1- Know your audience

The best non-profit websites have one thing in common, they are clear about who they are trying to reach and their organizational mission is obvious from first glance. Before starting the building or redesign process, ask whether you are building a website that is focused “in” towards your current base or “out” into the wider community? Even if the answer is both, creating a powerful website requires some careful thinking about who you most need to reach right now. With today’s content management systems, it is easy for a website to grow and evolve as your needs change. Don’t get caught trying to make this the “one website to beat them all” only to have it skim the surface and not fully meet the needs of anyone.

Here are a few questions to get you started:

  • Are you trying to get information, news, and events to your current volunteers and participants?
  • Are you trying to show value and engagement to your current donors with future donations as your goal?
  • Are you looking to expand your volunteer and donor base into part of the community that may not already know you?
  •  Are you hoping your website will create better brand recognition in your area, the wider community, or nationally?

Prioritizing the answers to these questions will help you choose layouts or templates more effectively. For example, for increasing volunteer engagement, you may find that a “news-style” homepage is best. On the other hand, for those trying to spread their mission and grow their mailing list, a landing page with nothing but the mission statement, an inspiring image, and a sign up form might be best without the clutter of navigation and sidebars to detract from the goal. Here is a great article Daphne Sidor called Landing Page vs Home Page: When to use each one. Having clear goals for who you trying to reach will allow you to create your best non-profit website.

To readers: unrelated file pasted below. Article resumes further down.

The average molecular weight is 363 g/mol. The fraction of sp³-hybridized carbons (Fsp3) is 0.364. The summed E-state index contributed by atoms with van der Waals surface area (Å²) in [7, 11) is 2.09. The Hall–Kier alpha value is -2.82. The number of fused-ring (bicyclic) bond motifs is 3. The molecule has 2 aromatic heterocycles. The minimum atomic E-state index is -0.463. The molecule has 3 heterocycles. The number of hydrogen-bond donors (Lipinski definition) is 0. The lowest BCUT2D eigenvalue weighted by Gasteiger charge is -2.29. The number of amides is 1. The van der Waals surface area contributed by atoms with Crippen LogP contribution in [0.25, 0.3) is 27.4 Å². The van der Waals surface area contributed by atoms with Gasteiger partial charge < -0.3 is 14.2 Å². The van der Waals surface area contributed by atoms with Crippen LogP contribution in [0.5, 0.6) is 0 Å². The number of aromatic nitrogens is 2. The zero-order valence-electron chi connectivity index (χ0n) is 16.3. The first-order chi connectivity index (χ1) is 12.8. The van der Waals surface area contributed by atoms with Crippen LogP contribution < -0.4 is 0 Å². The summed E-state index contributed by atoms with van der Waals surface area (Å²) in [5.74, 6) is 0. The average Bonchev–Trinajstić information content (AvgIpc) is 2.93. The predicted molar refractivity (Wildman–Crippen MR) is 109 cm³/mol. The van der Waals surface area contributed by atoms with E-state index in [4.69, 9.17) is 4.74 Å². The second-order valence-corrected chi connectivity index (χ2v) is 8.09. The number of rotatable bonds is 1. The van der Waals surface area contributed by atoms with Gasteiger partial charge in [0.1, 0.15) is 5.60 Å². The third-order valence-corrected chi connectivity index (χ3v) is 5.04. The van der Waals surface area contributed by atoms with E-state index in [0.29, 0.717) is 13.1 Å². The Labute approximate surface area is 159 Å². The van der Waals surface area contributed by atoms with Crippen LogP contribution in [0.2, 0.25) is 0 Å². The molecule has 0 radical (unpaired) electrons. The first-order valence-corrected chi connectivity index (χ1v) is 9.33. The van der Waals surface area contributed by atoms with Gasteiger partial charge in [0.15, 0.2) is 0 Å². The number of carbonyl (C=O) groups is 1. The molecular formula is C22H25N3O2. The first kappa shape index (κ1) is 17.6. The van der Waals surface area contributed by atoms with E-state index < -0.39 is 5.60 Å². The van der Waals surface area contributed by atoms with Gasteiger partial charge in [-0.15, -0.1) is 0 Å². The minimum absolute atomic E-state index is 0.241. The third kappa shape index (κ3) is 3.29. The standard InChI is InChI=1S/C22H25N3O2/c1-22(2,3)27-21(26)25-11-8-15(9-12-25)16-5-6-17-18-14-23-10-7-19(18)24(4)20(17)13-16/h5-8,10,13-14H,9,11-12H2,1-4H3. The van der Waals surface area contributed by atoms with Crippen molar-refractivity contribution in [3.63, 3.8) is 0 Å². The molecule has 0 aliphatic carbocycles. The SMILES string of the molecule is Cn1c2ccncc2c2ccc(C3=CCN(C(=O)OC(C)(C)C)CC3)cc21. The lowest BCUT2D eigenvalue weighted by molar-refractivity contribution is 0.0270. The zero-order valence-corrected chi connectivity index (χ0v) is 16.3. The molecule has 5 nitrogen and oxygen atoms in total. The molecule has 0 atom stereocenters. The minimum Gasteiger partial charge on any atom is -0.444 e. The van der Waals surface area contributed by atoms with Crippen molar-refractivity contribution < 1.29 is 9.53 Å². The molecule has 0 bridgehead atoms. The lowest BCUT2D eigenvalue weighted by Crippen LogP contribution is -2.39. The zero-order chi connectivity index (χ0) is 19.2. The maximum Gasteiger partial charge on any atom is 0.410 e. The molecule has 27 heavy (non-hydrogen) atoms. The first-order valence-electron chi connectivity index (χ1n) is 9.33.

2- Simplify as much as possible

Creating a contemporary, uncluttered website is required in order to be competitve online. Ask yourself:

  • is the Donate button easily accessible on every page?
  • Is the Newsletter sign up big and easy to fill out on a mobile device?
  • Do my readers know what my organization is about and what we want them to do?

Here is some excellent advice from Characteristics of a Truly Effective Nonprofit Website by Britt Vogel

Clear Calls to Action to Guide Visitors

A visitor searching your website for ways to take action and coming up with nothing should be every nonprofit’s worst nightmare.

Effective websites don’t leave interested people hanging. They tell visitors exactly how to engage with strategically-placed calls to action.

Creating and highlighting opportunities for visitors to take action is vital to increasing overall support. Everything from signing up for your newsletter to sharing a blog post on social media puts them on the path toward becoming a volunteer or donor one day. Make sure your website visitors know the options available to them.

Simple Forms and Processes

Showing people how they can engage is only part of it. Once you’ve shown them what to do, you need to make the action easy for them to complete. There’s nothing worse than clicking on a call to action only to find a confusing, overwhelming, extensive form on the other end of that click.

Effective websites make taking action easy.

Most people don’t want to share every bit of their personal information with your nonprofit, and probably won’t stick around to fill out a super long form. No matter if it’s a newsletter sign up or a donation form, go bare bones on the information you require. Don’t ask for information you aren’t going to use.

In the case of today’s websites, more is not always better. Your audience will often be accessing your website from a mobile device while on the go. Your user may be arriving on an inner page of your website from social media, search, or a link, rather than via the home page. Don’t assume everyone comes in the “font door”. Make sure that all of your pages have simple, easy access to your donate, sign up, or sign in calls to action.

I hope you found these two tips helpful as you begin planning to build or redesign your non-profit website. I plan to continue adding posts to Tips for Creating the Best Non-Profit Website over the next few days. If there are specific topics you would like covered, please leave a comment.

Happy planning!

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